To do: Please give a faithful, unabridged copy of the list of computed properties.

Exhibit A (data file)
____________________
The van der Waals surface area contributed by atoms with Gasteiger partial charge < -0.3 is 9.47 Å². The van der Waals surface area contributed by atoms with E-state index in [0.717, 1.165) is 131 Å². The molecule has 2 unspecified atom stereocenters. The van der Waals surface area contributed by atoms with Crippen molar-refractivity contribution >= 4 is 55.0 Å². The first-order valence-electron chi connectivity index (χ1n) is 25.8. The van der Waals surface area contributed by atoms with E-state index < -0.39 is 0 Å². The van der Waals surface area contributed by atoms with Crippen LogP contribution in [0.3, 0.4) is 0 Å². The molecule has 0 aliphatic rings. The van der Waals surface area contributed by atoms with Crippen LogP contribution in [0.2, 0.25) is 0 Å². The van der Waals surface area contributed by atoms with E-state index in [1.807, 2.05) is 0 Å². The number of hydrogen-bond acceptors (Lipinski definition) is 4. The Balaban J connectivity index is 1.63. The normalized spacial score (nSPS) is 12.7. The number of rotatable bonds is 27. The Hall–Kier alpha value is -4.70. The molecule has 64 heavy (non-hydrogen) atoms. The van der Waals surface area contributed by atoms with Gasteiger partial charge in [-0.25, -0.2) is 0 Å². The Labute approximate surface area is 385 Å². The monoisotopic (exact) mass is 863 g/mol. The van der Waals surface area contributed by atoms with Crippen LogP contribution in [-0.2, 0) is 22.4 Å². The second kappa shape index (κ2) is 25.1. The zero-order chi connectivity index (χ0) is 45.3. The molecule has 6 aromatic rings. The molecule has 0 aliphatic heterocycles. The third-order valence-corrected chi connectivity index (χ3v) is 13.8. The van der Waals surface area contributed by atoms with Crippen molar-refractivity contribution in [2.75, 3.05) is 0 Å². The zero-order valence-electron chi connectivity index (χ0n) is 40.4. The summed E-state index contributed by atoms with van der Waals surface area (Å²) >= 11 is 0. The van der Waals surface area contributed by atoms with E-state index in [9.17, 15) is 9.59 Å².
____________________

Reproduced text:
The van der Waals surface area contributed by atoms with Gasteiger partial charge < -0.3 is 9.47 Å². The van der Waals surface area contributed by atoms with E-state index in [0.717, 1.165) is 131 Å². The molecule has 2 unspecified atom stereocenters. The van der Waals surface area contributed by atoms with Crippen molar-refractivity contribution >= 4 is 55.0 Å². The first-order valence-electron chi connectivity index (χ1n) is 25.8. The van der Waals surface area contributed by atoms with E-state index < -0.39 is 0 Å². The van der Waals surface area contributed by atoms with Crippen LogP contribution in [0.3, 0.4) is 0 Å². The molecule has 0 aliphatic rings. The van der Waals surface area contributed by atoms with Crippen LogP contribution in [0.2, 0.25) is 0 Å². The van der Waals surface area contributed by atoms with E-state index in [1.807, 2.05) is 0 Å². The number of hydrogen-bond acceptors (Lipinski definition) is 4. The Balaban J connectivity index is 1.63. The normalized spacial score (nSPS) is 12.7. The number of rotatable bonds is 27. The Hall–Kier alpha value is -4.70. The molecule has 64 heavy (non-hydrogen) atoms. The van der Waals surface area contributed by atoms with Gasteiger partial charge in [-0.25, -0.2) is 0 Å². The Labute approximate surface area is 385 Å². The monoisotopic (exact) mass is 863 g/mol. The van der Waals surface area contributed by atoms with Crippen LogP contribution in [-0.2, 0) is 22.4 Å². The second kappa shape index (κ2) is 25.1. The zero-order chi connectivity index (χ0) is 45.3. The molecule has 6 aromatic rings. The molecule has 0 aliphatic heterocycles. The third-order valence-corrected chi connectivity index (χ3v) is 13.8. The van der Waals surface area contributed by atoms with Crippen molar-refractivity contribution in [2.75, 3.05) is 0 Å². The zero-order valence-electron chi connectivity index (χ0n) is 40.4. The summed E-state index contributed by atoms with van der Waals surface area (Å²) >= 11 is 0. The van der Waals surface area contributed by atoms with E-state index in [9.17, 15) is 9.59 Å².